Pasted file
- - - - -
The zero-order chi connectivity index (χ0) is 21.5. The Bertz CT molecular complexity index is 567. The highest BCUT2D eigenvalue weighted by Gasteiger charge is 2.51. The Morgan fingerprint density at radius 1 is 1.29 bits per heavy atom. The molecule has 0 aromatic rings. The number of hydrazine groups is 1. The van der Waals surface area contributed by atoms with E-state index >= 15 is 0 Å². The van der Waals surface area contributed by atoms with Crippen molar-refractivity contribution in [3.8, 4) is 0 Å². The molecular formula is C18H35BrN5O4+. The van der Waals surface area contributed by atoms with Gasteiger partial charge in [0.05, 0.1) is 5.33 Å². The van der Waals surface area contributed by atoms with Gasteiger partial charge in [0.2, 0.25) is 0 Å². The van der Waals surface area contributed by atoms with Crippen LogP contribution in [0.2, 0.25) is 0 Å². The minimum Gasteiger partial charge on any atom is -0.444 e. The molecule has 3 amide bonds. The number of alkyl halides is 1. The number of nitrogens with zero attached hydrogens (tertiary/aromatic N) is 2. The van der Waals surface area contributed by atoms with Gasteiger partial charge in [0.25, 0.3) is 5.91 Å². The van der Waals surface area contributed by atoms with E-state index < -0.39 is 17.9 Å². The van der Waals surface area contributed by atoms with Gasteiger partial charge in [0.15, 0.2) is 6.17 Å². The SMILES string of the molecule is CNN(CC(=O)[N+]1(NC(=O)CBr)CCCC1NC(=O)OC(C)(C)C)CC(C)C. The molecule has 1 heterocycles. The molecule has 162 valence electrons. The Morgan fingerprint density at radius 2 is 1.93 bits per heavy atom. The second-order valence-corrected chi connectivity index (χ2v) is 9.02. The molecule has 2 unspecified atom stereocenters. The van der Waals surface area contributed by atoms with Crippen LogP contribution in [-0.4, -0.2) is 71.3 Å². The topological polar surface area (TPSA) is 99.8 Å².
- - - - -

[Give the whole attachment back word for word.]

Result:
The zero-order chi connectivity index (χ0) is 21.5. The Bertz CT molecular complexity index is 567. The highest BCUT2D eigenvalue weighted by Gasteiger charge is 2.51. The Morgan fingerprint density at radius 1 is 1.29 bits per heavy atom. The molecule has 0 aromatic rings. The number of hydrazine groups is 1. The van der Waals surface area contributed by atoms with E-state index >= 15 is 0 Å². The van der Waals surface area contributed by atoms with Crippen molar-refractivity contribution in [3.8, 4) is 0 Å². The molecular formula is C18H35BrN5O4+. The van der Waals surface area contributed by atoms with Gasteiger partial charge in [0.05, 0.1) is 5.33 Å². The van der Waals surface area contributed by atoms with Gasteiger partial charge in [0.2, 0.25) is 0 Å². The van der Waals surface area contributed by atoms with Crippen LogP contribution in [0.2, 0.25) is 0 Å². The minimum Gasteiger partial charge on any atom is -0.444 e. The molecule has 3 amide bonds. The number of alkyl halides is 1. The number of nitrogens with zero attached hydrogens (tertiary/aromatic N) is 2. The van der Waals surface area contributed by atoms with Gasteiger partial charge in [0.25, 0.3) is 5.91 Å². The van der Waals surface area contributed by atoms with E-state index < -0.39 is 17.9 Å². The van der Waals surface area contributed by atoms with Gasteiger partial charge in [0.15, 0.2) is 6.17 Å². The SMILES string of the molecule is CNN(CC(=O)[N+]1(NC(=O)CBr)CCCC1NC(=O)OC(C)(C)C)CC(C)C. The molecule has 1 heterocycles. The molecule has 162 valence electrons. The Morgan fingerprint density at radius 2 is 1.93 bits per heavy atom. The second-order valence-corrected chi connectivity index (χ2v) is 9.02. The molecule has 2 unspecified atom stereocenters. The van der Waals surface area contributed by atoms with Crippen LogP contribution in [-0.4, -0.2) is 71.3 Å². The topological polar surface area (TPSA) is 99.8 Å².